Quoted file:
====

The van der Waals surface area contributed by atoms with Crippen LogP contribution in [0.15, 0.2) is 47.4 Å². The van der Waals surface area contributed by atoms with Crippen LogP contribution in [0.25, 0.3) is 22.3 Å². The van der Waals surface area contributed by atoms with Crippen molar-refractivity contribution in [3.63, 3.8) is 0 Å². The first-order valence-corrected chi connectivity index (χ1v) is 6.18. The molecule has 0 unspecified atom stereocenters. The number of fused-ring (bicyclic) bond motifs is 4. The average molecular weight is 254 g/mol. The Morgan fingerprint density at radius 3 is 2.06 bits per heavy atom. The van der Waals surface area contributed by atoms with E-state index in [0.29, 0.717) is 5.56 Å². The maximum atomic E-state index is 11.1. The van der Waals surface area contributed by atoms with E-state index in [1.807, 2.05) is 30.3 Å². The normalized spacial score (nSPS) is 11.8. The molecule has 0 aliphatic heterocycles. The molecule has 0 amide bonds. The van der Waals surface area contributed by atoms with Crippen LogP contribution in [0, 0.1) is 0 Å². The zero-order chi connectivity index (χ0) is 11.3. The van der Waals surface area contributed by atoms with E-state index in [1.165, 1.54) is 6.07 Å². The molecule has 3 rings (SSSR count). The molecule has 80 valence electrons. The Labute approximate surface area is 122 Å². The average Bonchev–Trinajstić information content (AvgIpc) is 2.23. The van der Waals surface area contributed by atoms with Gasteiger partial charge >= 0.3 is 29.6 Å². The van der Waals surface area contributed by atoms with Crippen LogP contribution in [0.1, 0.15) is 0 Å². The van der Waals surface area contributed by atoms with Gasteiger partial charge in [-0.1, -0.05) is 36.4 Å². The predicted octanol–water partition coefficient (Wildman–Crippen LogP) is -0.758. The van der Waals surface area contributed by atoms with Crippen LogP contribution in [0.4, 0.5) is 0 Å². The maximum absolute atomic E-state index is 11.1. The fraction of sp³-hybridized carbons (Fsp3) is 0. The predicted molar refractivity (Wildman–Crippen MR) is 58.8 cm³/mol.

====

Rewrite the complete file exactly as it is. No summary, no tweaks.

The van der Waals surface area contributed by atoms with Crippen LogP contribution in [0.15, 0.2) is 47.4 Å². The van der Waals surface area contributed by atoms with Crippen LogP contribution in [0.25, 0.3) is 22.3 Å². The van der Waals surface area contributed by atoms with Crippen molar-refractivity contribution in [3.63, 3.8) is 0 Å². The first-order valence-corrected chi connectivity index (χ1v) is 6.18. The molecule has 0 unspecified atom stereocenters. The number of fused-ring (bicyclic) bond motifs is 4. The average molecular weight is 254 g/mol. The Morgan fingerprint density at radius 3 is 2.06 bits per heavy atom. The van der Waals surface area contributed by atoms with E-state index in [0.29, 0.717) is 5.56 Å². The maximum atomic E-state index is 11.1. The van der Waals surface area contributed by atoms with E-state index in [1.807, 2.05) is 30.3 Å². The normalized spacial score (nSPS) is 11.8. The molecule has 0 aliphatic heterocycles. The molecule has 0 amide bonds. The van der Waals surface area contributed by atoms with Crippen LogP contribution in [0, 0.1) is 0 Å². The zero-order chi connectivity index (χ0) is 11.3. The van der Waals surface area contributed by atoms with E-state index in [1.165, 1.54) is 6.07 Å². The molecule has 3 rings (SSSR count). The molecule has 80 valence electrons. The Labute approximate surface area is 122 Å². The average Bonchev–Trinajstić information content (AvgIpc) is 2.23. The van der Waals surface area contributed by atoms with Gasteiger partial charge >= 0.3 is 29.6 Å². The van der Waals surface area contributed by atoms with Crippen LogP contribution in [0.1, 0.15) is 0 Å². The van der Waals surface area contributed by atoms with Gasteiger partial charge in [-0.1, -0.05) is 36.4 Å². The predicted octanol–water partition coefficient (Wildman–Crippen LogP) is -0.758. The van der Waals surface area contributed by atoms with Crippen LogP contribution in [0.4, 0.5) is 0 Å². The maximum absolute atomic E-state index is 11.1. The fraction of sp³-hybridized carbons (Fsp3) is 0. The predicted molar refractivity (Wildman–Crippen MR) is 58.8 cm³/mol.